From C. Mason’s Towards a Philosophy of Education,Volume 6: A Review
Peoria Area CM Study Group monthly meeting discussions
This entire section points to the overwhelming proofs the excellence of thechild’s mind through thought, capabilities, accomplishments & natural actions.Underline the entire section “If we have not proved that a child is born aperson with a mind as complete and as beautiful as his beautiful little body, wecan at least show that he always has all the mind he requires for his occasions;that is, that his mind is the instrument of his education and that his educationdoes not produce his mind.”II.The Mind of a School-ChildIn this section, we take up the child who is ready for lessons. The idea that thebrain, as an organ, as the other parts of the body, requires proper care forhealth (food, rest, fresh air, wholesome exercise) but relies upon the mind forits proper activities. Much is also made of psychology – such that these thingsdistract and the mind is ignored. We need an educational theory with “duerecognition” of the mind. There are many desirable things, play, motion,environment – these are but “by-paths” that do not lead to the mind. Themind is spirit and must have ideas! Ideas must be “clothed upon with facts asthey occur, and [we] must leave the child to deal with these as he chooses.III.Motives for LearningWith this view of the child, as teachers, we should be humbled… what have weto offer. The old system and views of education have nothing to offer but dry,diluted ways but instead, utilize the methods that are proving out under theunderstanding of the high capabilities of the child.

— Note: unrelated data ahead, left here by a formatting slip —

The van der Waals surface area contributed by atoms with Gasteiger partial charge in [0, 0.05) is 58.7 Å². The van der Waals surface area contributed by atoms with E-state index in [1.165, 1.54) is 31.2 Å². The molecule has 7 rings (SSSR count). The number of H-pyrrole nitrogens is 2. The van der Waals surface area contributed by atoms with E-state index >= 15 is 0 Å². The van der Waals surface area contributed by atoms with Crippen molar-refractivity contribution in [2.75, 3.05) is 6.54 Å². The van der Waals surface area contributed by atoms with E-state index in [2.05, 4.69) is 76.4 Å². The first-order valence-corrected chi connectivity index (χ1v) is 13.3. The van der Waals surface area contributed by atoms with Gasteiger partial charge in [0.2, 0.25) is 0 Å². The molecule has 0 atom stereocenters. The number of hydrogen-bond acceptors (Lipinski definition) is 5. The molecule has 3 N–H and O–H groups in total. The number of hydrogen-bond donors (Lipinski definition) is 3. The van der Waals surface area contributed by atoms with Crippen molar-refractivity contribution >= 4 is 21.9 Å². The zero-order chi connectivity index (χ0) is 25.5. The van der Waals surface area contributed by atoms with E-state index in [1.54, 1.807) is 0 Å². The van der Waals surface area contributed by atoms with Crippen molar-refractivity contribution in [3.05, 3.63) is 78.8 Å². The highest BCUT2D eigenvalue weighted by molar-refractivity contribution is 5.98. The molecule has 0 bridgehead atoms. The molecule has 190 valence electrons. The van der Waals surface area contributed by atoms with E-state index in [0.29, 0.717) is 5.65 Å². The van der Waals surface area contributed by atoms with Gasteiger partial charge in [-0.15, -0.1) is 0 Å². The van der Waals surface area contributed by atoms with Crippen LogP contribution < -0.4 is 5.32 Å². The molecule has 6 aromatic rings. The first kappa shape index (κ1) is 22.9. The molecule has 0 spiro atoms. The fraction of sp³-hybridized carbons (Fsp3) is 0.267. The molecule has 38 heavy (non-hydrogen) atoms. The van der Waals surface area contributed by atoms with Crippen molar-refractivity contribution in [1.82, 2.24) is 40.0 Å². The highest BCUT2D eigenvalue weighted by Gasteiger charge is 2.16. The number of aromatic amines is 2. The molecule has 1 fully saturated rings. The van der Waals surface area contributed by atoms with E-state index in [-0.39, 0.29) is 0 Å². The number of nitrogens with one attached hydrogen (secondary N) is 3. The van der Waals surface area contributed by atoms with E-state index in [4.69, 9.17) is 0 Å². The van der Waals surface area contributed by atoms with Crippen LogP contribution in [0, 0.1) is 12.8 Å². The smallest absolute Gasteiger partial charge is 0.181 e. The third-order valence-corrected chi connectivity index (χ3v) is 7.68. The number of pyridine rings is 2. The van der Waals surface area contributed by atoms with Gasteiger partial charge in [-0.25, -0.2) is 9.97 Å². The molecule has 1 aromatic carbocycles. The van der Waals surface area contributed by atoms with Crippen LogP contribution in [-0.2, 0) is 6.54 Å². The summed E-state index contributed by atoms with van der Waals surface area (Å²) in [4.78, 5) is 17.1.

Book 1: Chapter 3, The Good and Evil Nature of a Child
From the previous meeting -
notes:Good & bad nature…Be careful not to misinterpret the terms Miss Mason usesor the implications that might follow. C.S. Lewis, in chapter 4 of MereChristianity, delivers what might be a very close explanation of the same ideaMiss Mason is expressing here that might have some more familiar terms. Also,“And here we begin to see the reality of the child as both image-bearer andfallen creation – both exist at the same time in the life of the child frombeginning to end – Gen. 8:21; Prov. 4:23; Rom. 1:18-32 (When Children Love toLearn, pg. 59).